Many questions crowded my mind: what had happened? what was I doing differently? what needed to be done? was there a hidden message? and each begged for an answer. True there was a time when over and above posting on the blog, one wrote mails to all friends and supporters with regularity, sharing news or begging for help. The last such onslaught had been at the beginning of the year when we were looking for help to buy our land. The land was bought and somehow unknowingly we had entered a new phase of our existence. Gone were the days when we simply needed enough support to survive month after month. We were now in another league. And perhaps this unconscious shift changed things surreptitiously.

The flat line that greeted me this morning was a harsh reality check. Something was wrong. Was it a case of out of sight, out of mind. A simple lack of visibility. I cannot tell. True we have not been in the media for long and true that direct communication has been far and few but things on the ground have not changed. We are very much alive and need all the help we can muster. We are still dependent on individual help and conscious of the fact that till date most of it has come via the net and blogging. So a flat line is akin to a death knell.

Had I sunk into a strange comfort zone where I thought that simply posting blogs would be enough to garner support. I must confess that there was a time when I did network much more actively. Was I content with the occasional comment posted on some bogs and felt secure? Maybe. But the flat line was a rude wake up call and I guess a much needed one.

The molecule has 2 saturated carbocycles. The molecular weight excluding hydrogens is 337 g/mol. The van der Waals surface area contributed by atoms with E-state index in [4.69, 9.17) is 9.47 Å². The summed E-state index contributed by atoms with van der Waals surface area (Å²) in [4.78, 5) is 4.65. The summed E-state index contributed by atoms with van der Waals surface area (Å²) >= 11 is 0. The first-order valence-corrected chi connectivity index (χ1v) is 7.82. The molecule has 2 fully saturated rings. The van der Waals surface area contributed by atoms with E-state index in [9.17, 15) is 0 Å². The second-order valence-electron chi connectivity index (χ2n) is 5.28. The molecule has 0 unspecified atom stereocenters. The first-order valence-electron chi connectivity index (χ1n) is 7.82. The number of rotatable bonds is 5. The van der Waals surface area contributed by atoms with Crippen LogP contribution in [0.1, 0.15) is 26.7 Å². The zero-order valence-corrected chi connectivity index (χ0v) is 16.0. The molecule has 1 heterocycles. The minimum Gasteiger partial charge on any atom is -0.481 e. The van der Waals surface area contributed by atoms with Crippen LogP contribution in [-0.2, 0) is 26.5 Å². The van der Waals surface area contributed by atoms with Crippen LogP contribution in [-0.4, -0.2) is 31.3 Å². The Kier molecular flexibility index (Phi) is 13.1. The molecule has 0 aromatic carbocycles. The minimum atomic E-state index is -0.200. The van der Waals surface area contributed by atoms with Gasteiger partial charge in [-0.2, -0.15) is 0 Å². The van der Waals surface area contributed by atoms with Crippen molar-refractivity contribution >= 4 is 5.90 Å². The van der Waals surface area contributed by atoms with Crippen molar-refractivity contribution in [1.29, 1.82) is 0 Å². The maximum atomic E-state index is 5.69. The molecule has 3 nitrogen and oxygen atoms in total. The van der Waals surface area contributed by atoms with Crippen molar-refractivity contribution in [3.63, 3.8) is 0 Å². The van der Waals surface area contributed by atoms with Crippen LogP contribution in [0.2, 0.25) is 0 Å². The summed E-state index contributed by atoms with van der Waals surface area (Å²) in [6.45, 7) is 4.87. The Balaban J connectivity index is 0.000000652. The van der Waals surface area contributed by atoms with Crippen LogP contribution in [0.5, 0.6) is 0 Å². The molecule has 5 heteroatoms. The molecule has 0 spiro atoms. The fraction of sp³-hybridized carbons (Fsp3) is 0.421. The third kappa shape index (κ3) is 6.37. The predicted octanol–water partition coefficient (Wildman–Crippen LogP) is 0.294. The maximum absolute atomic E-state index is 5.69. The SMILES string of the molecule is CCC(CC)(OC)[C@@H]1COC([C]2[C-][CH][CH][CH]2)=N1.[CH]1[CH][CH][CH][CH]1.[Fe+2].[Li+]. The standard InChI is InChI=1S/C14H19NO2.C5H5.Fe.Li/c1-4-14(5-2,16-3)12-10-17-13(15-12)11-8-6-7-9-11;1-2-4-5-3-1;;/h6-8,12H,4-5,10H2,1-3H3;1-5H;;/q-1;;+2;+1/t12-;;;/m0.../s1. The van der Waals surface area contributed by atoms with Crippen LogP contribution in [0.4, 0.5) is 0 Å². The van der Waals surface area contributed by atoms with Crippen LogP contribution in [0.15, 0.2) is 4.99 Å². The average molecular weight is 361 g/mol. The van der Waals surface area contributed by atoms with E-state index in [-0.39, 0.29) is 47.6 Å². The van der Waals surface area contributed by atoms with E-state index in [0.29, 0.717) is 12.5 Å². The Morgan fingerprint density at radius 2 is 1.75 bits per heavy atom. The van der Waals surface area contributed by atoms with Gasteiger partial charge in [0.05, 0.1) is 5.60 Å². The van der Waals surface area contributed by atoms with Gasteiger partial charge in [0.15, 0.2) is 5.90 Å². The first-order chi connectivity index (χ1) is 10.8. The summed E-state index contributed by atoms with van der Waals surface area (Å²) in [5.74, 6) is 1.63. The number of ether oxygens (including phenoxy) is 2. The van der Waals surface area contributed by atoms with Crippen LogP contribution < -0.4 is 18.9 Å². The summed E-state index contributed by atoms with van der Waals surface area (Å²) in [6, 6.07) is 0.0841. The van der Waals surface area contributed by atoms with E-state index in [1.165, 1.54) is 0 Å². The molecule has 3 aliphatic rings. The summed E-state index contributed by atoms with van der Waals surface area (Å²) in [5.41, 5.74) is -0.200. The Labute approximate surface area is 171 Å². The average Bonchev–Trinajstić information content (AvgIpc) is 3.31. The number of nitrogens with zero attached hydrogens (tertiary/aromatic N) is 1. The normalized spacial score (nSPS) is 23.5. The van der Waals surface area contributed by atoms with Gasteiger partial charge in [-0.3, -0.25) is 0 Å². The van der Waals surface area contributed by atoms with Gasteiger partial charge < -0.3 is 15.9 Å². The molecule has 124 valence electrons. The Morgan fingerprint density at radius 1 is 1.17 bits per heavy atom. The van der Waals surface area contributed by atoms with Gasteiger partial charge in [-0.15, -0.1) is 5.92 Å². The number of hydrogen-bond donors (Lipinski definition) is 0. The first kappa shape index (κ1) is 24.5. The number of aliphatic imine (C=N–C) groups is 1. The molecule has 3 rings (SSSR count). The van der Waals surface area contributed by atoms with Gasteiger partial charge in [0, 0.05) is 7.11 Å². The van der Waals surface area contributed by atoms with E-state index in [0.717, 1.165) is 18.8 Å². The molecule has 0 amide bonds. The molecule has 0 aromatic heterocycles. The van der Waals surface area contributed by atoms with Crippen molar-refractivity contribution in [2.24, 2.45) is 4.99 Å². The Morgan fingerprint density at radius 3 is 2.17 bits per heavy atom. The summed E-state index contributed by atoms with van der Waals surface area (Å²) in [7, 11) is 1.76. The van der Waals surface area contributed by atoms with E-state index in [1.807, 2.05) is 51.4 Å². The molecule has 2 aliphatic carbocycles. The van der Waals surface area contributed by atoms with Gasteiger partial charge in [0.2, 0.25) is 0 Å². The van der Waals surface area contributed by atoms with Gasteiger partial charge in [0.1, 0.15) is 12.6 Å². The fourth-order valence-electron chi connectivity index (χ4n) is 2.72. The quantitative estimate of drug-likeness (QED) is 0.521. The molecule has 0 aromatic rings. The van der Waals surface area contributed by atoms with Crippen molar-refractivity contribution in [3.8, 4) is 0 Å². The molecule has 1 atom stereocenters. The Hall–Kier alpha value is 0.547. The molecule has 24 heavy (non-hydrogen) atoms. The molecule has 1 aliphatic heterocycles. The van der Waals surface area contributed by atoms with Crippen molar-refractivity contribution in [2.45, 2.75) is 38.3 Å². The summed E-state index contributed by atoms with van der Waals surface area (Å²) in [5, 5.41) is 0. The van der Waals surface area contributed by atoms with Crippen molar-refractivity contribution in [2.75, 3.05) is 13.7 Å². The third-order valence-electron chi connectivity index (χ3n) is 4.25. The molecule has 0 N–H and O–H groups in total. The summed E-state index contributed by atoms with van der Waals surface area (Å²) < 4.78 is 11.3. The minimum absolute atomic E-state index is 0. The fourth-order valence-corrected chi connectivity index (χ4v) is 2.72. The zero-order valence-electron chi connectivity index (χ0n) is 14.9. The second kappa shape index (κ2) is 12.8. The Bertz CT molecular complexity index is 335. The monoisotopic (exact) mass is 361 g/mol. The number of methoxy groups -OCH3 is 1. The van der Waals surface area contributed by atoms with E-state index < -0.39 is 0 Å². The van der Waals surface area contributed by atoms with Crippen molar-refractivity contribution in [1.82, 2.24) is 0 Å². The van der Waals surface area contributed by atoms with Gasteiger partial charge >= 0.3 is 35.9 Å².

We are alive and much of what we were earlier. We still reached out of over 600 kids and reach out to anyone in need of help. Our kids still bring us a 100% result and we had some excellent results in the Boards. Our women’s programme has grown remarkably and our new residential inclusive outreach is doing exceptionally well and is a great learning experience and a sound testing ground for planet why. We still need all the help we can get and have in no way grown a big head!

I confess to have been a little slack in my ways and promise to make huge amends as the life hopes and aspirations of many depend on it.

three generations of freedom

The UNICEF report of the state of Asia Pacific’s children 2008 was published just a few days ago. According to this report 20% children under five who die every year are from India. The figures is staggering: 2 million. the report goes on to state: Unless India achieves major improvements in health, nutrition, water and sanitation, education, gender equality and child protection, global efforts to reach the MDGs will fail…as more services within countries are privatized and the government share of health budgets diminishes, public facilities become more run down and health workers leave for better paid jobs in the private sector or outside the country. The divide between rich and poor is rising at a troubling rate within sub regions of Asia-Pacific, leaving vast numbers of mothers and children at risk of increasing relative poverty and continued exclusion from quality primary health-care services.